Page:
10 Count!

10 Count! Stereotypically Black Wrestling Characters

Slick & AkeemEven after a year rife with bad press regarding their racial politics and lack of a black world champion, the WWE has decided to make good through their WWE Network by honoring Black History Month. Only problem is, it’s a pretty half-assed job. As someone that’s not familiar with the PYT Express I was hoping for something more than some random promo of them at an airport where you can barely make out what’s being said, or what the damn point is. And I appreciate the callback to Booker T.’s Ebony Experience days, but I could’ve come up with at least 50 other videos showcasing Booker T.’s accomplishments. And then there’s the backstage bit involving Cryme Tyme, probably the least offensive one that exists of them. Which bring me to this list. While WWE likes to pat themselves on the back for how far along they think they’ve come in portraying African-American wrestling characters, I’d like to provide 10 reminders of how far they set them back as well.

Momma Benjamin10. Momma Benjamin
Dave Chappelle has commented on Hollywood’s weird fetish of dressing up black comedian actors as women, a lot of which happen to be of the overweight variety. Martin Lawrence built a franchise on this black female stereotype. While the WWE didn’t have Viscera dress in drag, they did hire Thea Vidale, a black female comedian who happens to be overweight, to pretty much play that Martin Lawrence character from Big Momma’s House. She’d be overbearing, and undermining her adult son, Shelton Benjamin’s. But, most importantly, she threatened to whoop some ass. Occasionally, she’d help Shelton win matches. After the WWE was done with her, or after she left due to sexual harassment, a similar-looking woman resurfaced years later. In fact, it was a whole army of black overweight mommas who resurfaced at WrestleMania 28 to take up precious pay-per-view time, that could’ve been given to Daniel Bryan, to perform a ridiculous dance routine with Brodus Clay.

Nation of Domination (3)9. Nation of Domination
Professional wrestling is the only place where minorities can speak out about racial inequalities and get booed. Just ask Muhammad Hassan. Okay, so it also depends on how the WWE positions these characters when taking up these issues. Despite the Black Panther Party being born out of self defense against police brutality in the mid-1960’s, and dying out by the early 1980’s, WWE figured that 1997 was the most relevant time to create a parody group of them that also included traits from the Nation of Islam. Angry black militant wrestlers had never really been done in the WWE and seemed out of place considering the social makeup of the United States during that time period. I’m not saying racism had ceased to exist, but if WWE’s portrayal of the Nation was intended to hold up a mirror to the black community, then it definitely did them no favors by having them feud with other racially-oriented wrestling stables and making them all look like rival prison gangs.

IMG_25958. Papa Shango
If you were kid growing up a wrestling fan, then you fondly remember Papa Shango being a bad guy with a cool look, but otherwise a terrible wrestler. If you were still a wrestling fan when you “grew up” then you realized how racist Papa Shango was. Even if he cast cheesy spells and gave the Ultimate Warrior appendicitis. Shango was a play on the witch doctor, voodoo shaman stereotype, of the Louisiana bayou variety. Surprisingly, he didn’t speak with a creole accent. I guess that would’ve been too on the nose. Although, it didn’t stop Disney from producing their own stereotypical Louisiana voodoo villain, complete with his own song. Not that Disney’s cultural incompetence is anything new, but when the WWE comes out looking more culturally sensitive you know you’ve messed up.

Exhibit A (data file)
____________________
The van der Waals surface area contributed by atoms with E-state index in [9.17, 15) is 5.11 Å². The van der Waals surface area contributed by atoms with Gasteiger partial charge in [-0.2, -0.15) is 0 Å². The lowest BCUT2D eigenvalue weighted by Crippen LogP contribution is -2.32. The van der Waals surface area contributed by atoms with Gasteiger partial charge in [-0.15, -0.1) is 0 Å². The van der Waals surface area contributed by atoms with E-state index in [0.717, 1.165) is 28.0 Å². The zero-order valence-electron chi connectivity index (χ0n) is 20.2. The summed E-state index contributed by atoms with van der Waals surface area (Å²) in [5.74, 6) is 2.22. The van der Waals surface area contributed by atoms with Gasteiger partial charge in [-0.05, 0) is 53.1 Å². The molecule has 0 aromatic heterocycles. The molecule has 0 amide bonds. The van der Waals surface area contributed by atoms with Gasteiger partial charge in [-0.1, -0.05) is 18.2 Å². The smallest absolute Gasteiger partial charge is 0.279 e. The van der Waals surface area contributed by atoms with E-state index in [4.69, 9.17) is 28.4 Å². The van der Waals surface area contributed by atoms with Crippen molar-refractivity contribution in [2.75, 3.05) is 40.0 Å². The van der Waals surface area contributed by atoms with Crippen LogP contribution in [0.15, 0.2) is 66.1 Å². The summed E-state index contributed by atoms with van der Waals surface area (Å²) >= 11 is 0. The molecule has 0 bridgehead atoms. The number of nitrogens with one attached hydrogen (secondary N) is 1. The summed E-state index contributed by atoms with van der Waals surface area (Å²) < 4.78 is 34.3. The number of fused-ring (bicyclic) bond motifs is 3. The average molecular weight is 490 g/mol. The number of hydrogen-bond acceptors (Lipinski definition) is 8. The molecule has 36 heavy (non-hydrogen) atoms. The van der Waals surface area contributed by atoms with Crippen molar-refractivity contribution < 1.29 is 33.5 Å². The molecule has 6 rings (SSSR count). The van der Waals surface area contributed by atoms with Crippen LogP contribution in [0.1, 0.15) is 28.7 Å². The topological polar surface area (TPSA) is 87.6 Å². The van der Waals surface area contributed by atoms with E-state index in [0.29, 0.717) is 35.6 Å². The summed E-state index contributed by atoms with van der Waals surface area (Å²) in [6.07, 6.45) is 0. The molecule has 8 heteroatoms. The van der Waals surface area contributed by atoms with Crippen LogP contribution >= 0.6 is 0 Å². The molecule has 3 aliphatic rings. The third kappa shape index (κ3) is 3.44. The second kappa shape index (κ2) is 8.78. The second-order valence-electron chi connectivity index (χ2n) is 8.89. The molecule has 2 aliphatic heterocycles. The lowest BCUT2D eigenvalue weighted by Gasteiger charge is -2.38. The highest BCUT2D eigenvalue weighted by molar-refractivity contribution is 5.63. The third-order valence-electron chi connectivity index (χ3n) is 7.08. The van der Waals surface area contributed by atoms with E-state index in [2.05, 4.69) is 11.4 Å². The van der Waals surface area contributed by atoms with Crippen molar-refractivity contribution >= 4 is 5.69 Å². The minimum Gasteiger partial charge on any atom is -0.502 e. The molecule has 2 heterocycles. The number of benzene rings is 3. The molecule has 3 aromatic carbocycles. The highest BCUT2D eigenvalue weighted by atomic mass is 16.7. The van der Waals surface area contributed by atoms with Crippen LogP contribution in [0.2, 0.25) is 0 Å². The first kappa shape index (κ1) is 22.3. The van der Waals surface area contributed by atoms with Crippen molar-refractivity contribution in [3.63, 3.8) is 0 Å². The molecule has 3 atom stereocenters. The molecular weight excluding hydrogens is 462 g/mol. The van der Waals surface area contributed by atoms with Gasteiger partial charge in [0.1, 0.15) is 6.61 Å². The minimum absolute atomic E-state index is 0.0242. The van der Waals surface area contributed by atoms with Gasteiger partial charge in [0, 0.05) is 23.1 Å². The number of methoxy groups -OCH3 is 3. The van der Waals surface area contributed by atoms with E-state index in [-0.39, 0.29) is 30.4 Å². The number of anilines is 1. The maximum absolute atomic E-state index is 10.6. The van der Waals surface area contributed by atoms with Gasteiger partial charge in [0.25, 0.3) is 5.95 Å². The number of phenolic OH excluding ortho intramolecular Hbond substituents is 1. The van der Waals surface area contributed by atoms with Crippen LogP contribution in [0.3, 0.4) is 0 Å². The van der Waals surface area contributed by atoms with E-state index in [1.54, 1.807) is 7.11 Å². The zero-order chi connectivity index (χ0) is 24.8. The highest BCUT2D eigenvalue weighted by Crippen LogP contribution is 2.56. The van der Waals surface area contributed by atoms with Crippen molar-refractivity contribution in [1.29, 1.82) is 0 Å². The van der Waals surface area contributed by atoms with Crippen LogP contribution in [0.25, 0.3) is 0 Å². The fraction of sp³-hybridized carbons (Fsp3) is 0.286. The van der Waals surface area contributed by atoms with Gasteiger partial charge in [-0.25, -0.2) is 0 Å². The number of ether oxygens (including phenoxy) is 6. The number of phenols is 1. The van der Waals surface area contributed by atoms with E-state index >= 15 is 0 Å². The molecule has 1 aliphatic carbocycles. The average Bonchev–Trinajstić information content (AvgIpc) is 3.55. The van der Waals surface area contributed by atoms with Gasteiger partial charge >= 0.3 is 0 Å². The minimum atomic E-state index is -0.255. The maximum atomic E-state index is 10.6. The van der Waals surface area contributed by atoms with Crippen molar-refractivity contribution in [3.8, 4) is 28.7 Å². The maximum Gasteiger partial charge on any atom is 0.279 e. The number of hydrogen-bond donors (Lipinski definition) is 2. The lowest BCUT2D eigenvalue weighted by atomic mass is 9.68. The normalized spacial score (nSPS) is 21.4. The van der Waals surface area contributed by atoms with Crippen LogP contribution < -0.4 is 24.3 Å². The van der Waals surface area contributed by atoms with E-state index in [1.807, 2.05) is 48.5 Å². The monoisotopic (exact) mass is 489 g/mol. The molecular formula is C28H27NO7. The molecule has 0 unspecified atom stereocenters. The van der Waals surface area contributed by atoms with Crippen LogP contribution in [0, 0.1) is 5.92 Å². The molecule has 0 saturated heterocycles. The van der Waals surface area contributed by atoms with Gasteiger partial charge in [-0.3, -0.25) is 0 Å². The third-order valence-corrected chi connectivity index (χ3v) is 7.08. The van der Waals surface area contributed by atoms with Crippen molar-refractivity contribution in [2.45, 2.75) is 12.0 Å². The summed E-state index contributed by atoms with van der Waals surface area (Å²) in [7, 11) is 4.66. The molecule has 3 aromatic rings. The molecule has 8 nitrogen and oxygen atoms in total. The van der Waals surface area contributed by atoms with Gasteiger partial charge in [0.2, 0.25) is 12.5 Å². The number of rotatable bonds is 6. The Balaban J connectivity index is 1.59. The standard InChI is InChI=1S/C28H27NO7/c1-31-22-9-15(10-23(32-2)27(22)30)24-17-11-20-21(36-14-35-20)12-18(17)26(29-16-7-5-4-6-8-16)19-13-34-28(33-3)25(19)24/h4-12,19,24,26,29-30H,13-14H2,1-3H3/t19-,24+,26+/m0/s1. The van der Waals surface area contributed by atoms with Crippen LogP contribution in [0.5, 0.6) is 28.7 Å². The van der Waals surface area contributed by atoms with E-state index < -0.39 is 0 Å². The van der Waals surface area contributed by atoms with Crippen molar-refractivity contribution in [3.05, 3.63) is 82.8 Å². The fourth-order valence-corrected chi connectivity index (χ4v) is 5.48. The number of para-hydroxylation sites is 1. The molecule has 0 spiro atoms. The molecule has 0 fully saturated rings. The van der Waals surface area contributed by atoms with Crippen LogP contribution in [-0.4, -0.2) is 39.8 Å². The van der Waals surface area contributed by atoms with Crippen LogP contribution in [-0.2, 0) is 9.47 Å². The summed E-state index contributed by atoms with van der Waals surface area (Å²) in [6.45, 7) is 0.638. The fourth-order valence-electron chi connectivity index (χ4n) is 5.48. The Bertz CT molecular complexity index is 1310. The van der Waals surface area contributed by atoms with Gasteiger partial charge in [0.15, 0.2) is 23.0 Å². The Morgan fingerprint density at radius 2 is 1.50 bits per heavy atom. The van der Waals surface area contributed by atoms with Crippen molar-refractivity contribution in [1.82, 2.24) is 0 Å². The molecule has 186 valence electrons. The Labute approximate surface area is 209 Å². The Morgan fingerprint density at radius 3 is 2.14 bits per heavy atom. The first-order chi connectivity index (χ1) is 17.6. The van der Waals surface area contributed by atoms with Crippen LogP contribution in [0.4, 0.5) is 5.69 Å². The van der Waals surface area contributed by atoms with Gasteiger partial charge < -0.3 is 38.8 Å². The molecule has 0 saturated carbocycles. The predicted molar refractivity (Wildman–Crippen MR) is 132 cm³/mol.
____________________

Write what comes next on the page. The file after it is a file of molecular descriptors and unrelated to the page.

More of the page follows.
Slick Interview7. Slick
Here’s what I had to say regarding Slick from a previous Art of Gimmickry post about The Pimp Wrestler gimmick, which I still stand by:

The WWE wasn’t outright about Slick being a pimp, but with a name on par with Fillmore Slim from American Pimp, Slick definitely had a way about him that screamed greasy, two-bit pimp. Especially when he cut an interview like this. And after watching his music video for “Jive Soul Bro” you’d also learn that he had a penchant for generic KFC and doing women dirty (and not the good kind of dirty). He was pretty much what Vince’s idea of black people were after watching a few blaxploitation films a few years too late.

CrymeTyme6. Cryme Tyme
And here’s another excerpt from the previous 10 Count! Black Tag Teams post:

Because there’s only a handful of gimmicks a black wrestler has to choose from, Shad Gaspard and JTG were brought in as Cryme Tyme, a pair of hoodlums from… the hood. And, as we all know, pro wrestling logic dictates that more than one black wrestler usually makes for a gang-type of faction. Of course, there are some exceptions. While the WWE was quick to point out that Cryme Tyme was a “parody of racial stereotypes” and it was an “attempt at Saturday Night Live like humor,” it was clear that they were basically ripping off Keenan Ivory & Damon Wayans’ “Homeboy Shopping Network” sketch from In Living Color. At first, it didn’t seem so bad as they were babyfaces and were stealing all the heels’ stuff to sell to the crowd. But like most parodies of racial stereotypes and some SNL sketches, it ran its course quick.